July 11, 2008
Oral Arguments in CA v. AFSCME
Posted by Lisa Fairfax

I had a chance to listen to the Delaware Supreme Court's oral arguments in CA v. AFSCME.  As you can imagine, there were a lot of interesting questions and conversations circling around the question of whether a shareholder approved by-law provision mandating the reimbursement of proxy expenses for successful shareholder-nominated candidates would violate Delaware law.  Interestingly, some questions focused on whether the provision would require reimbursement of all nominees' expenses regardless of their success so long as one was elected as a director or if the corporation would somehow have to pro-rate the expenses, which could prove difficult.  But many of the justices questions and the ensuing conversations focused on whether and to what extent the by-law provision at issue would constitute a violation of Delaware law by improperly undermining directors' discretion.

I found two strands of conversation particularly interesting; both revolved around the impact of the mandatory nature of the by-law.  First, counsel for CA appeared to be arguing that the fact that the by-law was mandatory and unqualified violated Delaware law because, by requiring the reimbursement of all successful candidates, it improperly took away directors' discretion to determine how to allocate corporate funds.  Indeed, counsel indicated that the by-law would be improper even if the board approved it.  When they were questioned on this issue, counsel for AFSCME insisted that such mandatory payments did not violate Delaware law, but instead were consistent with other forms of payments required to by made by the corporation such as those indemnifying directors and officers.  Related to this issue was a conversation about whether a distinction should be made between provisions in the by-law and those in the charter.

Second, counsel for CA argued that the by-law provision improperly took away directors' discretion to determine whether the payment of expenses in any particular instance would be inconsistent with directors' fiduciary obligation.  This conversation focused on the hypothetical situation of a successful candidate who runs exclusively for personal reasons.  At one point there seemed to be some type of consensus building for the notion that payment of such a candidate's expenses would violate a director's fiduciary obligations, prompting justices to ask why it made sense to approve a by-law provision that could lead to a director violating her fiduciary duty.  However, as the conversation evolved, two counter arguments were raised.  First, counsel for AFSCME contended that since the by-law provision was mandatory, it did not implicate a director's fiduciary duty because it did not involve the exercise of any judgment.  Second, it was suggested that the relevant inquiry for fiduciary duty purposes was not whether a particular payment violated a director's duty, but rather if a directors' rationale for approving the by-law itself comported with her fiduciary responsibilities.  On this question, Justice Berger asked whether or not it would be appropriate for a director to decide that it was in the best interest of the corporation to reimburse proxy expenses because such a reimbursement could facilitate people running for the board.  In addition, there was some discussion regarding the impact of the fact that any expenses paid had to be "reasonable."  That is, could it be argued that a payment that would violate a director's fiduciary duty would not be reasonable?  If so, then the fact that the by-law provision only mandated the payment of "reasonable" expenses may do away with any concerns regarding a director's fiduciary duty in making the payment.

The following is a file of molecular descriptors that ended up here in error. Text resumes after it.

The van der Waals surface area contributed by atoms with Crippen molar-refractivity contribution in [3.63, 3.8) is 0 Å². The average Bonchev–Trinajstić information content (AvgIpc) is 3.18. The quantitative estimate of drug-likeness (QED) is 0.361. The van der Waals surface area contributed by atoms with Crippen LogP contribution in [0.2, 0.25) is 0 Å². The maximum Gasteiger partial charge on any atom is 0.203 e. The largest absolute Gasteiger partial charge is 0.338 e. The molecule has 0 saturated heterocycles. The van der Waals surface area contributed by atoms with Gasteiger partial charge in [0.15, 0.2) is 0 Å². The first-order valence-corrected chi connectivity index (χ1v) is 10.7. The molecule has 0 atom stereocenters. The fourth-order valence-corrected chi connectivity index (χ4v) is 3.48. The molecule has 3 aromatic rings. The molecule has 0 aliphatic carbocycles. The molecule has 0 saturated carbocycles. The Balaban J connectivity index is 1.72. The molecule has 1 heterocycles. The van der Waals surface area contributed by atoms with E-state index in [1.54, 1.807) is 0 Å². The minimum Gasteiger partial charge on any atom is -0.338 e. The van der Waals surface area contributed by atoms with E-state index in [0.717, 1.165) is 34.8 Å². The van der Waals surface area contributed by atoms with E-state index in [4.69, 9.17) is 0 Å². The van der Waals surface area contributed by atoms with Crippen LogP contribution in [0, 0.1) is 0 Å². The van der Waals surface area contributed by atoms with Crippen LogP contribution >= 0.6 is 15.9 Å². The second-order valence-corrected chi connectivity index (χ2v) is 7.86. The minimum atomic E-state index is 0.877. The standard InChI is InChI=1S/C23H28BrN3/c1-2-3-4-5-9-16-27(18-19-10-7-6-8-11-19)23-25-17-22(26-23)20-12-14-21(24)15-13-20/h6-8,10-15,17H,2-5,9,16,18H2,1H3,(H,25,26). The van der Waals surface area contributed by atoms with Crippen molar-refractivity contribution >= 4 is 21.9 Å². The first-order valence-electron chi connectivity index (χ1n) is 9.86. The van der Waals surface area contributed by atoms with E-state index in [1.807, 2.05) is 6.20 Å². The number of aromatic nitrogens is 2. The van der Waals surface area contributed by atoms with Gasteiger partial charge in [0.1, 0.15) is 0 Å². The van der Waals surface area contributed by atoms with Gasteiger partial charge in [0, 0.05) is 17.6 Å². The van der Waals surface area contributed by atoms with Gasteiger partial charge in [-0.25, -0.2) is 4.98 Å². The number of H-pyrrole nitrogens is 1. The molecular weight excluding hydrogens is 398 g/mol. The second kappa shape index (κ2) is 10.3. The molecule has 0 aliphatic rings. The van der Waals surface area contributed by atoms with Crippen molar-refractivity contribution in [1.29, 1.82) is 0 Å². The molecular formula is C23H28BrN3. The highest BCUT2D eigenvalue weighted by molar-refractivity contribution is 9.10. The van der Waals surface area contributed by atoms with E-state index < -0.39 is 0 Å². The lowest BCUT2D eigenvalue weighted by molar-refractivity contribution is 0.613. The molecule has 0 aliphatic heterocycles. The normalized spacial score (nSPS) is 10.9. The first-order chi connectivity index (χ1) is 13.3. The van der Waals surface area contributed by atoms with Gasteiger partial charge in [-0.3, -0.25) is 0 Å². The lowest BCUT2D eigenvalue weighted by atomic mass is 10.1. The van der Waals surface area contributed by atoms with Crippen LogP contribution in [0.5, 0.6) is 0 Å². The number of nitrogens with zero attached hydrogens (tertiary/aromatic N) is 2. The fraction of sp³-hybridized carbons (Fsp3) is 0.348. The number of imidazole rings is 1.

Ultimately, it was a very engaging set of conversations that had me rethinking the issues as the arguments progressed.  In fact, I initially thought that perhaps the issue could be resolved with some re-drafting of the by-law provision.  Thus, some of the initial questions posed hypotheticals about whether a different kind of provision would be more appropriate, such as one that mandated expenses so long as they were consistent with a director's fiduciary duty.  Yet I later got the sense that AFSCME would argue that the exercise of discretion in this area would be problematic both from a practical standpoint (i.e., what is to prevent directors from challenging the payment of every successful candidate) and from a substantive one (i.e., apparently it is the very lack of discretion that supports the claim that the provision is valid). 

As is often the case with oral arguments, after the first line of questions I thought I had a good sense of how the justices were leaning.  However, by the end of the arguments, I could only say that I had a good sense of the issues, rather than how they would ultimately be resolved. And since that is not too far away, I will keep you posted.

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